3. Patient-centric care coordination

Patient-centered care is generally described as providing the “right care, in the right place, at the right time.” In the context of providing whole-person care, this means providing easy access to benefits and community resources as well. This may include activities such as implementing diverse care teams, the use of advanced practice providers, integration of digital technologies, and connecting patients with community-based services. For many organizations, providing the “right care in the right place” means doing so in a primary care or medical home setting that serves as the hub to coordinate whole-person care. For some populations, such as those who are chronically homeless, the most appropriate environment may be in a behavioral health or supportive housing setting with primary care integration. Whatever the delivery method, a patient-centric WPC program makes services available in the environment where the patient is best able to receive them, which can change over time. Patients experience a continuum of health needs, and a single responsible entity and/or a single funding stream should facilitate seamless care delivery across that continuum.

4. Data sharing

Data is the cornerstone for systematically coordinating care across the various sectors and entities. There is great value in sharing data across care settings for the purposes of:

  • Identifying common populations
  • Coordinating care for those needing services within multiple care delivery systems
  • Identifying areas of opportunity for improvement
  • Evaluating performance and success

Data infrastructure that allows for clinical, behavioral health, and social services information exchange is an important yet underdeveloped building block of whole-person care. While there can be legal and technical barriers to data sharing, organizations must create effective data interfaces to modernize and increase the speed and efficiency of their care. Using universal consents that support an “opt-out” approach, rather than requiring an “opt-in,” is one strategy for overcoming data-sharing barriers. At a minimum, data sharing can produce a more effective and less redundant care management process. At best, data sharing can transform operations and financial return for the organization while also improving the quality of life for the consumer.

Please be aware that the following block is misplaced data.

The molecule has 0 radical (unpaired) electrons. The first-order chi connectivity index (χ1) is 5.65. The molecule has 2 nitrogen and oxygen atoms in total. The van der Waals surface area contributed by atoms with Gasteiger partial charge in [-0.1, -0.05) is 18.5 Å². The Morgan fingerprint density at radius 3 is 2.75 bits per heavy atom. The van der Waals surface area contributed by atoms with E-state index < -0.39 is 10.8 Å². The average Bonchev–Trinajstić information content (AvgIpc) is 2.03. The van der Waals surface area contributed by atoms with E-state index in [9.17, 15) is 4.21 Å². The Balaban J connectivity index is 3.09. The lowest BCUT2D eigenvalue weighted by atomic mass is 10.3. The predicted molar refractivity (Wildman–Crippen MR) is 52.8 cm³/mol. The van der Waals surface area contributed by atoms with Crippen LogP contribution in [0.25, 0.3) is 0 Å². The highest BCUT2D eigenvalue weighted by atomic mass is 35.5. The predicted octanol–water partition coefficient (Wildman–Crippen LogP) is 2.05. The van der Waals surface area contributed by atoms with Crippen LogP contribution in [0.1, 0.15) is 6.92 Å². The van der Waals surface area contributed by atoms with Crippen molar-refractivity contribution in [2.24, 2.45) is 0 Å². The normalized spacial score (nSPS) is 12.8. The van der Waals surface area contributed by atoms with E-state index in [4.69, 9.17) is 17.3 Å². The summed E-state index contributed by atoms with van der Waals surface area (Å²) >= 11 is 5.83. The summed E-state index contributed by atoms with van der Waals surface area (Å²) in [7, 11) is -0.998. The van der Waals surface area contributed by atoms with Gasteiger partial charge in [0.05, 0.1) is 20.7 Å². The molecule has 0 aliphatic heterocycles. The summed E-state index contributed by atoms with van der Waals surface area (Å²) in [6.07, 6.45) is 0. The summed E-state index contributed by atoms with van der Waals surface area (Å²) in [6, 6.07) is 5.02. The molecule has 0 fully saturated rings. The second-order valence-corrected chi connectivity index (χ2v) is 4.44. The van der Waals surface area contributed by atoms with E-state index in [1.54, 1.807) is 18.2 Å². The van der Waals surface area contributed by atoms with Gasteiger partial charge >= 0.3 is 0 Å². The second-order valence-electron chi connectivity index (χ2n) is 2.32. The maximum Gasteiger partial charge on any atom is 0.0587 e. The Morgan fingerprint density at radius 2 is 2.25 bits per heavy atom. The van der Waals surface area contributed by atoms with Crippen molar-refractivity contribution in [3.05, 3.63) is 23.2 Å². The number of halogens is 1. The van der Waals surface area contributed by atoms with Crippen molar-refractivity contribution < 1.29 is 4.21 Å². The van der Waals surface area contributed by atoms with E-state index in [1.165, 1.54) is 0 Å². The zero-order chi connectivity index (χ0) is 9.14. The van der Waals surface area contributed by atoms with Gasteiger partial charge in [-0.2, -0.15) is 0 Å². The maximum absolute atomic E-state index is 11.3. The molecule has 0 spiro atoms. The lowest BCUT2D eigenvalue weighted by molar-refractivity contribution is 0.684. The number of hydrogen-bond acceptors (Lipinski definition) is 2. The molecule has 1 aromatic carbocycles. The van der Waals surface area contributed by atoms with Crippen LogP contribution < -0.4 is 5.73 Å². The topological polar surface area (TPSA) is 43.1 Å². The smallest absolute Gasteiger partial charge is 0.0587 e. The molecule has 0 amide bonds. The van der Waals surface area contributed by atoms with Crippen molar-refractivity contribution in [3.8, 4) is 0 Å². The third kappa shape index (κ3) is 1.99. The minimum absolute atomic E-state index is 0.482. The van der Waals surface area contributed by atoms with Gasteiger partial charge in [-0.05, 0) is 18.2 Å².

Putting it all together

The above starting points are just that, a place to begin. Your organization will examine and develop many more considerations once your WPC program delivery system is off the ground. For example, a key enabler of a successful WPC program is consumer engagement. The readiness and receptiveness of those targeted to receive care and services are essential to overall program effectiveness. Organizations that understand and develop a formal consumer engagement strategy can better allocate precious resources for maximum impact.

The takeaway

A whole-person care approach is about putting holistic methods into action, using those methods to consider an individual’s life and their vision of self, and providing the resources that person needs to make that vision real. Patient-centric care and whole-person care are one and the same and must be pursued to realize healthier populations. As health care’s key players, we are in this together and can make an impact if the focus, funding, and resources are deployed to the bottom of the health care pyramid where disease prevention, holistic needs, and healthy behaviors are foundational.

Trisha Swift is a health care executive.

Image credit: Shutterstock.com